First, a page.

Moeen Ali struck a late counter-punch for England just as Sri Lanka threatened to take control on day three of the second Investec Test at Headingley.
Moeen, the off-spinning all-rounder, was called on to bowl only one over in the first 55 of the tourists' second innings before being tossed the ball with master batsmen Kumar Sangakkara and Mahela Jayawardene setting firm foundations.
But the 27-year-old pinned Sangakkara lbw shortly after he had equalled the world record of seven consecutive Test half-centuries and then bowled Lahiru Thirimanne for a duck with a fine delivery.
Barring his intervention the hosts would be in much deeper trouble, but Sri Lanka will still be happy with their score of 214-4 and a 106-run lead, not least with Jayawardene (55no) and Mathews (24no) still at arms.
With the series up for grabs in the next two days, an England win is still possible too but Moeen's success will have Rangana Herath licking his lips at the prospect of fourth-innings carnage.
The day began with Shaminda Eranga and Mathews tearing up England's script for the morning session.
At 320-6 overnight they had the chance to build an imposing lead but settled for 108 after being undone in just 11.5 overs by intelligent seam bowling.
Eranga, in full control of the swinging ball, had Chris Jordan snapped up in the slips for 17 and ended the innings with a short ball that James Anderson fended straight back to him.
In between Mathews took two wickets of his own en route to career-best figures of 4-44.
Having first accounted for Broad he persuaded one to jag in dramatically to Plunkett and topple middle stump.
Matt Prior's 27no was England's only real response, lit up by a pick-up six off Eranga shortly before Anderson's demise.
Conditions were ripe for England's bowlers to respond in kind, with plenty of assistance on offer amid gathering clouds.
But in 12 overs before lunch they went wicketless.
Anderson and Broad were both guilty of failing to engage the Sri Lankan openers around off stump, but each teased a nick from Dimuth Karunaratne before the break.
Anderson's flew straight to Jordan at second slip only to be fumbled to the floor, while Broad's squirted wide of the three-man cordon.
That aside, England went either too short or too wide.
That pattern continued until the 21st over when Plunkett removed Kaushal Silva with his eighth delivery.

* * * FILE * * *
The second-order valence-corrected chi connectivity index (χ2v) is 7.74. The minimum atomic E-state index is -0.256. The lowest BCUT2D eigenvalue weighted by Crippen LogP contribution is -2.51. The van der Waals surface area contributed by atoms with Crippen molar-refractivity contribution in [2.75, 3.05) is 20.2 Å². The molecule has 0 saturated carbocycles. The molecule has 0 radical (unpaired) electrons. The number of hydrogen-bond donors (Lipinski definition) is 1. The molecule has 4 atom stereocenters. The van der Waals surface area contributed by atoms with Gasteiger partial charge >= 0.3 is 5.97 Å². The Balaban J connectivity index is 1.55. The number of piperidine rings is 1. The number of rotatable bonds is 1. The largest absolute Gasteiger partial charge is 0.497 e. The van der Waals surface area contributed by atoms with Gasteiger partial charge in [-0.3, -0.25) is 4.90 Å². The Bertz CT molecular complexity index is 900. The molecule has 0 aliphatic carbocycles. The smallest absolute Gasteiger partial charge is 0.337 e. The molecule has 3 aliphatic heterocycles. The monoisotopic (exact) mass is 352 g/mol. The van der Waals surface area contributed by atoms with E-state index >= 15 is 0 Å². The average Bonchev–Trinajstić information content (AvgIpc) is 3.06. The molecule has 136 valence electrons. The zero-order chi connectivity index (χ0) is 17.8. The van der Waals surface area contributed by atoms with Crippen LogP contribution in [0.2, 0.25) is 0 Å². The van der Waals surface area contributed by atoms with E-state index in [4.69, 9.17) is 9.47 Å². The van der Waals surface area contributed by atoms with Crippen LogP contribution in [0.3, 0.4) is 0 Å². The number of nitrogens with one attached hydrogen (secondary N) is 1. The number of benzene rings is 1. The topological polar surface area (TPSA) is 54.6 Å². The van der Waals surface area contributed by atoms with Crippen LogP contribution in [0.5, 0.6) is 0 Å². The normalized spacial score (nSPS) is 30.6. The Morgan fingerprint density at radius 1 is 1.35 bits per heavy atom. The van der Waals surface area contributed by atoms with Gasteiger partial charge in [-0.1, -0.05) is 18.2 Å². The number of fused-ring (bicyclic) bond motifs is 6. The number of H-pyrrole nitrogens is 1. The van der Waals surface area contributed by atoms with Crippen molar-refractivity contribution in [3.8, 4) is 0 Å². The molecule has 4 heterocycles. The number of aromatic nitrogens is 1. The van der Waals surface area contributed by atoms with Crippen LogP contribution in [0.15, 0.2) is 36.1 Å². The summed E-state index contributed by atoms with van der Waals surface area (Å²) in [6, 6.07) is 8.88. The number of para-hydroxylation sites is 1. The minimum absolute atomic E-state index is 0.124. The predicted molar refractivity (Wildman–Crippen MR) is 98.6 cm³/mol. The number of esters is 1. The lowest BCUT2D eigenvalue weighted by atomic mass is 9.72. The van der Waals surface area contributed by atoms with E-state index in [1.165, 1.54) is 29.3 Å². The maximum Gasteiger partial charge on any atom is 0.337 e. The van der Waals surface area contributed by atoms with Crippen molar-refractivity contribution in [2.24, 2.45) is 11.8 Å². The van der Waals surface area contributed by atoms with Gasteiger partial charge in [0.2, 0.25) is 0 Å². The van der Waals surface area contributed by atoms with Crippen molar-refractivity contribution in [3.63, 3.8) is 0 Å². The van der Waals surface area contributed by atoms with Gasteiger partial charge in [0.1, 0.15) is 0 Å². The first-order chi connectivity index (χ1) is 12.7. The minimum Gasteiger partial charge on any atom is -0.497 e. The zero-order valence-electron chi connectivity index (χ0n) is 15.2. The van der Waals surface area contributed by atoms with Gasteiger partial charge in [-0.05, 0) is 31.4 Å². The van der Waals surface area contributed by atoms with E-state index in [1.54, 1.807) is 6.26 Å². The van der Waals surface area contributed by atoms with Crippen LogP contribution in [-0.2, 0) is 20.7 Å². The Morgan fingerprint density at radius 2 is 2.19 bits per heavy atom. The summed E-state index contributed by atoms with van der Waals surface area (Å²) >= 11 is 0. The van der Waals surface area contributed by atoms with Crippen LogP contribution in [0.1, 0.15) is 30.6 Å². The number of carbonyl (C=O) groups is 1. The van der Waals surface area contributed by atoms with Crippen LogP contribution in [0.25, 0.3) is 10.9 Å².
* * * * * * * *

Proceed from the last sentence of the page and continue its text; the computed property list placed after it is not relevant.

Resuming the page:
There was no mystery when the moment came but it was full, fast and tempting enough to edge behind.
Plunkett's first ball to Sangakkara was played uncomfortably, but a set of five wides and two inviting half-volleys soon settled the batsman.
All the while, England's lead was evaporating.
It was down to just 15 when Karunaratne departed for a flaky but valuable 45, with Plunkett again responsible.
He dug one in at Karunaratne's body, flicking the glove on the way through.
The opener mistakenly called for a review but was in the pavilion when Sangakkara and Jayawardene reached tea just nine behind on 99-2.
Sri Lanka ahead
Sangakkara's fourth four, forcing Plunkett through extra cover, took Sri Lanka ahead and the partnership quickly assumed a foreboding air.
With Moeen grazing in the outfield, the four-man seam attack were chasing shadows.
Jayawardene brought up the 50 stand with a cut off Broad, then came Sangakkara's own record-equalling half-century with a legside nudge.
The only other men to have hit seven 50s in a row at this level are West Indians Everton Weekes and Shivnarine Chanderpaul and former England coach Andy Flower.
Eventually, Moeen was summoned back into the action and the reaction was instant.
Sangakkara was first in his sights, propping forward and trapped lbw by one that spun in and hit in line.
He was surprised enough to signal for DRS, but technology only confirmed Moeen's success.
There was another two balls into his next over, Lahiru Thirimanne bowled for a duck and completing a series return of four runs in as many innings.
The delivery was good enough for a player in better form, drawing him in with drift then leaving off the pitch.
Another wicket would have been huge but Jayawardene and Mathews gave no hint of vulnerability before stumps.